Application Control for Windows
- Windows 10
- Windows 11
- Windows Server 2016 and above
Some capabilities of Windows Defender Application Control are only available on specific Windows versions. Learn more about the Windows Defender Application Control feature availability.
With thousands of new malicious files created every day, using traditional methods like antivirus solutions—signature-based detection to fight against malware—provides an inadequate defense against new attacks.
In most organizations, information is the most valuable asset, and ensuring that only approved users have access to that information is imperative. However, when a user runs a process, that process has the same level of access to data that the user has. As a result, sensitive information could easily be deleted or transmitted out of the organization if a user knowingly or unknowingly runs malicious software.
Application control can help mitigate these types of security threats by restricting the applications that users are allowed to run and the code that runs in the System Core (kernel). Application control policies can also block unsigned scripts and MSIs, and restrict Windows PowerShell to run in Constrained Language Mode.
Application control is a crucial line of defense for protecting enterprises given today’s threat landscape, and it has an inherent advantage over traditional antivirus solutions. Specifically, application control moves away from an application trust model where all applications are assumed trustworthy to one where applications must earn trust in order to run. Many organizations, like the Australian Signals Directorate, understand the significance of application control and frequently cite application control as one of the most effective means for addressing the threat of executable file-based malware (.exe, .dll, etc.).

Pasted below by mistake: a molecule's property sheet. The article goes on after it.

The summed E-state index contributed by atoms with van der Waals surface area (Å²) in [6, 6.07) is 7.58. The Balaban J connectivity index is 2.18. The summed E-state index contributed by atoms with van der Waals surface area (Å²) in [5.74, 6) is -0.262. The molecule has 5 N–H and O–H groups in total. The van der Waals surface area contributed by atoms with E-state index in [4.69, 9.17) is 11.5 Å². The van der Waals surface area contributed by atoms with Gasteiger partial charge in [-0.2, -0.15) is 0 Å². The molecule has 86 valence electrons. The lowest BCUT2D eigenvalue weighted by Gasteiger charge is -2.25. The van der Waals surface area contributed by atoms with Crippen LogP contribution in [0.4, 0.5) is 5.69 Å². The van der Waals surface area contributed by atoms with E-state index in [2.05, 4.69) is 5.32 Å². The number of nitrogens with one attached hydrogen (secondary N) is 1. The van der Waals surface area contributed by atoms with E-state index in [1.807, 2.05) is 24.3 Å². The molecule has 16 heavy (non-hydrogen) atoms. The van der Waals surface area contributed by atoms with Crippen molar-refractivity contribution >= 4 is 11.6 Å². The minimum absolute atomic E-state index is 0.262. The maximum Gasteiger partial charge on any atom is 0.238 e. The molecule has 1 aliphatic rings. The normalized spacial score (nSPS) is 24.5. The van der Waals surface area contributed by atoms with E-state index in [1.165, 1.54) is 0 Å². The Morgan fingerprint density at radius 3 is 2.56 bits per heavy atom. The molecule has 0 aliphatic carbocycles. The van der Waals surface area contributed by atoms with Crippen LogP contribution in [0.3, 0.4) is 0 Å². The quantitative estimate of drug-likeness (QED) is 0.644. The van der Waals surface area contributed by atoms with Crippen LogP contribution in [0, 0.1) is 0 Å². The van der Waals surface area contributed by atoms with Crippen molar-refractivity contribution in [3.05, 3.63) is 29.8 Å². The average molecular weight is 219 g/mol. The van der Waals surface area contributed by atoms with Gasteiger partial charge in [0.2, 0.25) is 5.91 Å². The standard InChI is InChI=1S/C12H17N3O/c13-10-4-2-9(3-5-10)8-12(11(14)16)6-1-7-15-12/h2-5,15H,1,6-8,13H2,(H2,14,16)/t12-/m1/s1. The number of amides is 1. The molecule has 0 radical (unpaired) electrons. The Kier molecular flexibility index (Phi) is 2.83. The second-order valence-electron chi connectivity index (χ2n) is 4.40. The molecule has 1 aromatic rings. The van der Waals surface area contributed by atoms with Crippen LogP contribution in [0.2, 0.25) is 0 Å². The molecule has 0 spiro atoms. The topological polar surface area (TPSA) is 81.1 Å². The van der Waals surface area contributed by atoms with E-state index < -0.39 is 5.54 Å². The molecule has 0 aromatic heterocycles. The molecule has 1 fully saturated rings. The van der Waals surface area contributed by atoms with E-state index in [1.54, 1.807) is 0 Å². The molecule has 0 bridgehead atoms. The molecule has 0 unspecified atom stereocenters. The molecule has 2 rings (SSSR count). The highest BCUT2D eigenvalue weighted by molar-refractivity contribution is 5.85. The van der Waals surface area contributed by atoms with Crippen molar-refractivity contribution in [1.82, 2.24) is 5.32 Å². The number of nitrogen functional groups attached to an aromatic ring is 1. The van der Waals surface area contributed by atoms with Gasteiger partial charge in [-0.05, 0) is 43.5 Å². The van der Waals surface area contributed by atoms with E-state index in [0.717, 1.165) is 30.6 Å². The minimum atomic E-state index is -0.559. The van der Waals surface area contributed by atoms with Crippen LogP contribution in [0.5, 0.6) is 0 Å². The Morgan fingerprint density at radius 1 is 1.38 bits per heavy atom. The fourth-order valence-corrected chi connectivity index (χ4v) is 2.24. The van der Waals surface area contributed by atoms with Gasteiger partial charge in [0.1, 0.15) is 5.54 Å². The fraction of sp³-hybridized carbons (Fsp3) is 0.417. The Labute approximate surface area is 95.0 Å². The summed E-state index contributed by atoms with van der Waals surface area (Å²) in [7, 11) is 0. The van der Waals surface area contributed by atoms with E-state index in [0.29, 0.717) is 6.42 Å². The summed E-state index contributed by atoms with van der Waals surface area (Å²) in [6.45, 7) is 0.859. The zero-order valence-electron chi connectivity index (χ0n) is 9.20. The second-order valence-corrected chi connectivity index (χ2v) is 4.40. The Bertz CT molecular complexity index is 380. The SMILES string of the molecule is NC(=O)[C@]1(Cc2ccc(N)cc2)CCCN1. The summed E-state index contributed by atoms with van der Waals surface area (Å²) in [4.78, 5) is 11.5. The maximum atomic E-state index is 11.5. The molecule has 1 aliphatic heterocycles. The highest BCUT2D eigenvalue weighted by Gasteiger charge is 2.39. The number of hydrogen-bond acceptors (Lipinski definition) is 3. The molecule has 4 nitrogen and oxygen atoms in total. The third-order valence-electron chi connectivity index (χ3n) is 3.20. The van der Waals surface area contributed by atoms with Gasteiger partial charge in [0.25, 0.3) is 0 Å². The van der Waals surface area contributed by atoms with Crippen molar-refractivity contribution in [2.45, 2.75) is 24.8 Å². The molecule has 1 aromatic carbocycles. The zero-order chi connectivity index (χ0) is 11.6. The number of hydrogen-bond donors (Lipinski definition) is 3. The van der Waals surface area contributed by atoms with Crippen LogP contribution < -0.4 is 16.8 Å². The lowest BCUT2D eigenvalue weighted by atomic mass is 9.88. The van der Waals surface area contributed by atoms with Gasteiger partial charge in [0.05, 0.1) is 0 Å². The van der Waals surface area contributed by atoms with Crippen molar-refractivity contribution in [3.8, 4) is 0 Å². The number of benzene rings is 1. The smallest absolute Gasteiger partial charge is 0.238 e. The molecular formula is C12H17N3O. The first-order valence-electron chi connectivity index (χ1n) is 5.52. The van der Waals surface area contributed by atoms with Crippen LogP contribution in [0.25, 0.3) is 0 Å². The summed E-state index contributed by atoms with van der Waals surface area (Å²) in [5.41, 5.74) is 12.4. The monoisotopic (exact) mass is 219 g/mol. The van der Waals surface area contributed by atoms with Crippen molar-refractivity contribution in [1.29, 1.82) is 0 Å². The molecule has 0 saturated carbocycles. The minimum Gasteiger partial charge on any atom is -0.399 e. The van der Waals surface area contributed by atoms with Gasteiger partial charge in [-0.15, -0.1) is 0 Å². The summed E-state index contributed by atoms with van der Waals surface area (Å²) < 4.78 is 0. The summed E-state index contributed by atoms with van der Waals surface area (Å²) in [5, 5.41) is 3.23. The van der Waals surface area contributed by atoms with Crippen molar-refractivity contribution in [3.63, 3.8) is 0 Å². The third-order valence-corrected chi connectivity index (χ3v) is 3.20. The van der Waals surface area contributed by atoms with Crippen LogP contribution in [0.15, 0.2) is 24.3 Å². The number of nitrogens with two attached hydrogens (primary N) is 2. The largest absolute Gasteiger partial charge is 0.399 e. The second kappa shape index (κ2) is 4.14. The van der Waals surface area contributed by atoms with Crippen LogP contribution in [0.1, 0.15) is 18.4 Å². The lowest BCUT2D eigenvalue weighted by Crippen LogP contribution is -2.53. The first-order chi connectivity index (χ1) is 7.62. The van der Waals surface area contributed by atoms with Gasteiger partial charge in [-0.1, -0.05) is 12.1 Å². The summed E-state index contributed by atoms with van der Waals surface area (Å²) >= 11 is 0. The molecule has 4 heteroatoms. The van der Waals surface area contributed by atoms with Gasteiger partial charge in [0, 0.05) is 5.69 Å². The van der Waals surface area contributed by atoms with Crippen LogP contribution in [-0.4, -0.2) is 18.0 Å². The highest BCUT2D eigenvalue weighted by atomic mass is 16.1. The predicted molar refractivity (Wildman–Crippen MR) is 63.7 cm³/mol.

Although application control can significantly harden your computers against malicious code, we recommend that you continue to maintain an enterprise antivirus solution for a well-rounded enterprise security portfolio.
Windows 10 and Windows 11 include two technologies that can be used for application control depending on your organization's specific scenarios and requirements:
- Windows Defender Application Control (WDAC); and
WDAC and Smart App Control
Starting in Windows 11 version 22H2, Smart App Control provides application control for consumers. Smart App Control is based on WDAC, allowing enterprise customers to create a policy that offers the same security and compatibility with the ability to customize it to run line-of-business (LOB) apps. To make it easier to implement this policy, an example policy is provided. The example policy includes Enabled:Conditional Windows Lockdown Policy rule which isn't supported for WDAC enterprise policies. This rule must be removed before you use the example policy. To use this example policy as a starting point for creating your own policy, see Create a custom base policy using an example WDAC base policy.
Smart App Control is only available on clean installation of Windows 11 version 22H2 or later, and starts in evaluation mode. Smart App Control will automatically turn off for enterprise managed devices unless the user has turned it on first. To turn Smart App Control on or off across your organization's endpoints, you can set the VerifiedAndReputablePolicyState (DWORD) registry value under
HKLM\SYSTEM\CurrentControlSet\Control\CI\Policy to one of the values listed below. After you change the registry value, you must either restart the device or run RefreshPolicy.exe for the change to take effect.
Once you turn Smart App Control off, it can't be turned on without resetting or reinstalling Windows.
Smart App Control Enforced Blocks
Smart App Control enforces the Microsoft Recommended Driver Block rules and the Microsoft Recommended Block Rules, with a few exceptions for compatibility considerations. The following are not blocked by Smart App Control:
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